Javed had to return to Britain for personal reasons in 1991, but his commitment and dedication to Marxism never wavered. He gave financial support to the organisation and to solidarity campaigns for the struggles of youth and workers in Pakistan. He became the organiser of the Pakistan Trade Union Defence Campaign (PTUDC) in Britain, and attended trade union conferences to sell the Asian Marxist Review (AMR) and the fortnightly Urdu paper The Struggle. He organised several PTUDC public meetings for visiting Pakistani comrades, and organised protest rallies and other events to raise awareness and solidarity with the workers’ and youth struggles in Pakistan. Javed was deeply irked by the tragedy and trauma of the partition of the Indian subcontinent in 1947. On the 70th anniversary of this partition, he organised a public meeting in Birmingham in June 2017 with comrades from Pakistan and India as the main speakers. They explained in detail the real causes and ramifications of this bloodied event. Its reactionary role that is still bleeding the subcontinent was also elaborated.
Javed was also involved in the British labour movement and had re-joined the Labour Party after the victory of Jeremy Corbyn. However, it was his personal financial contribution and collection of funds to support The Struggle in Pakistan that he always saw as his primary task, and he performed it with sacrifice and passion. He wrote regularly and edited articles for the Asian Marxist Review. One of his most celebrated articles was based on thorough research on the 1946 sailors’ revolt and the mass revolutionary upsurge in the Indian subcontinent entitled “The Great Royal Indian Navy Mutiny of 1946″. In 1988 he also co-authored a book with two other comrades entitled “Pakistan: Socialist Revolution or a Bloody Conflagration”.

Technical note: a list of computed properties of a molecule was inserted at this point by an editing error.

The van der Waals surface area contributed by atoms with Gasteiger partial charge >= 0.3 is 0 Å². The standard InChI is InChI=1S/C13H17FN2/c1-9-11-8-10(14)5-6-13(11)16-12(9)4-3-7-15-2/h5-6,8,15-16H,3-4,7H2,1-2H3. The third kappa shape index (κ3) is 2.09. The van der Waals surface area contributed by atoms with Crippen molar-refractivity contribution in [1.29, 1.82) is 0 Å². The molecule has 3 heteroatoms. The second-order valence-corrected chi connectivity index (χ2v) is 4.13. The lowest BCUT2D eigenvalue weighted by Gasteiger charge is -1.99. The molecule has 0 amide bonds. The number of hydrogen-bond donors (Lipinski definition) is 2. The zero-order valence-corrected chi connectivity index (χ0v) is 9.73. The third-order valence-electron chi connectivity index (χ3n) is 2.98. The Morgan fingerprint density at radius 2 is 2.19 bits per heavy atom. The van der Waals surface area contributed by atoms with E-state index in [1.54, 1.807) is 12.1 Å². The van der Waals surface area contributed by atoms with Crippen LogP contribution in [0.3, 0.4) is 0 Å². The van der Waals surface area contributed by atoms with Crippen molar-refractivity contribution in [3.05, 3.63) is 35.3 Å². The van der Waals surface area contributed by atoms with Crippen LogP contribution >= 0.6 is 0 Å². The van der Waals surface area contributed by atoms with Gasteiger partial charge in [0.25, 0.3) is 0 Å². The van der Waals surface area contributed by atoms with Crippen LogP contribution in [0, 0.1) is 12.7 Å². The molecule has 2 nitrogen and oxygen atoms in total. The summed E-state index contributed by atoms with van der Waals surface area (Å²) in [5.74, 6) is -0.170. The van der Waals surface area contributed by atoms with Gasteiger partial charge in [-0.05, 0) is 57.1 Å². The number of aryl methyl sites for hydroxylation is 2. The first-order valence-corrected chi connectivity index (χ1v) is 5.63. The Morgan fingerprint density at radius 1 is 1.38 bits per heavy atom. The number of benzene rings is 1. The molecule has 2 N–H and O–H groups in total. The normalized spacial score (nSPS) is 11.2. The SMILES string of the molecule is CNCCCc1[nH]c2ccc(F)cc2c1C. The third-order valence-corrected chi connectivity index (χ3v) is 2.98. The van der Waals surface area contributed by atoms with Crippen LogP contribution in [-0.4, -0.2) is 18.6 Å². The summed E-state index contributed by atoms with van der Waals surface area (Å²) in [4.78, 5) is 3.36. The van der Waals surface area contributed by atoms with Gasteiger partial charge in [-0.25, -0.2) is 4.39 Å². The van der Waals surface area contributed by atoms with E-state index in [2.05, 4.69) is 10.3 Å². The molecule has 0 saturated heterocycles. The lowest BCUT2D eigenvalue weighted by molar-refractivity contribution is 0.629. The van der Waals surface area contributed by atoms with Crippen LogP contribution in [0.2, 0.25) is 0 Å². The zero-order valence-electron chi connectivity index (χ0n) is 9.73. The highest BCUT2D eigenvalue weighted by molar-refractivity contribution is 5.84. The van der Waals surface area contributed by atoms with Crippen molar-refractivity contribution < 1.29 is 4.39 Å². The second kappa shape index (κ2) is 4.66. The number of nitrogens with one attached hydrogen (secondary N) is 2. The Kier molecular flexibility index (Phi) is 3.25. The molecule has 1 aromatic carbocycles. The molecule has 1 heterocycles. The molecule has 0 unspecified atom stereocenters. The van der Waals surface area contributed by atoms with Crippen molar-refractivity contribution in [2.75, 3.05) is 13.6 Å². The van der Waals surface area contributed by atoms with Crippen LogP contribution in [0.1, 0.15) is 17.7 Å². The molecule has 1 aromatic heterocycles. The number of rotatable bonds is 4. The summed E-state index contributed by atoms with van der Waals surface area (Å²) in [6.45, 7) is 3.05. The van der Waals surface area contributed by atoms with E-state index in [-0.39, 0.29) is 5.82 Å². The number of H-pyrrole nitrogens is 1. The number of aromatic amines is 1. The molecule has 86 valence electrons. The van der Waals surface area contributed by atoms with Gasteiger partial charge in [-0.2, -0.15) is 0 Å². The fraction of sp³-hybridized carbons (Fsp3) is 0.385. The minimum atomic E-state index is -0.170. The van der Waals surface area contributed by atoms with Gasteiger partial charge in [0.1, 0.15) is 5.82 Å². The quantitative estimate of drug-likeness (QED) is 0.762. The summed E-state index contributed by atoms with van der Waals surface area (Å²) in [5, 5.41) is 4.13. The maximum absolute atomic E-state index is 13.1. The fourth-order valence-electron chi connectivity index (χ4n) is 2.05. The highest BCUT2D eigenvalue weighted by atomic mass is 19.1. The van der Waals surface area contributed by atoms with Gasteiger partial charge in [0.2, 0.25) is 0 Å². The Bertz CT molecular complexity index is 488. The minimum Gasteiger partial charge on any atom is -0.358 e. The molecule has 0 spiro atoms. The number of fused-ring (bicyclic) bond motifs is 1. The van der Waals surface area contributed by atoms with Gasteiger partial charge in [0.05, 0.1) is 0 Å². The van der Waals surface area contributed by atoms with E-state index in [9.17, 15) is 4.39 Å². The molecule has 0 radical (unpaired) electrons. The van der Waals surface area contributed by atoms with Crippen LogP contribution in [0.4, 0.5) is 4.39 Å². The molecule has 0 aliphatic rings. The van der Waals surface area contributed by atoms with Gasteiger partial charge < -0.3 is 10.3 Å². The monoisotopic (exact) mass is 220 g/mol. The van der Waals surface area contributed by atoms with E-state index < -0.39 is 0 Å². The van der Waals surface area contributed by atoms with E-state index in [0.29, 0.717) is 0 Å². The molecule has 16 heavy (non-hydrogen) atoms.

We had intense arguments on Marxist theory and heated debates on strategy, tactics and methodology, even during periods of relative inertia in the workers’ movement. But there were also sessions of listening to some of the most beautiful musical classics of south Asia, and discussing literature and culture. The two languages in which Javed was well versed were English and Pahari, his mother tongue spoken in most areas of Pakistani-administered Kashmir. He was compassionate about the plight of the oppressed Kashmiri masses and the struggle for liberation. He was born in Kashmir and often missed his home village Boha on the banks of the Mangla Lake. We had long discussions on Marxism and the national question in reference to the South Asian subcontinent, and he wrote innumerable articles on the Kashmir’s struggle against oppression.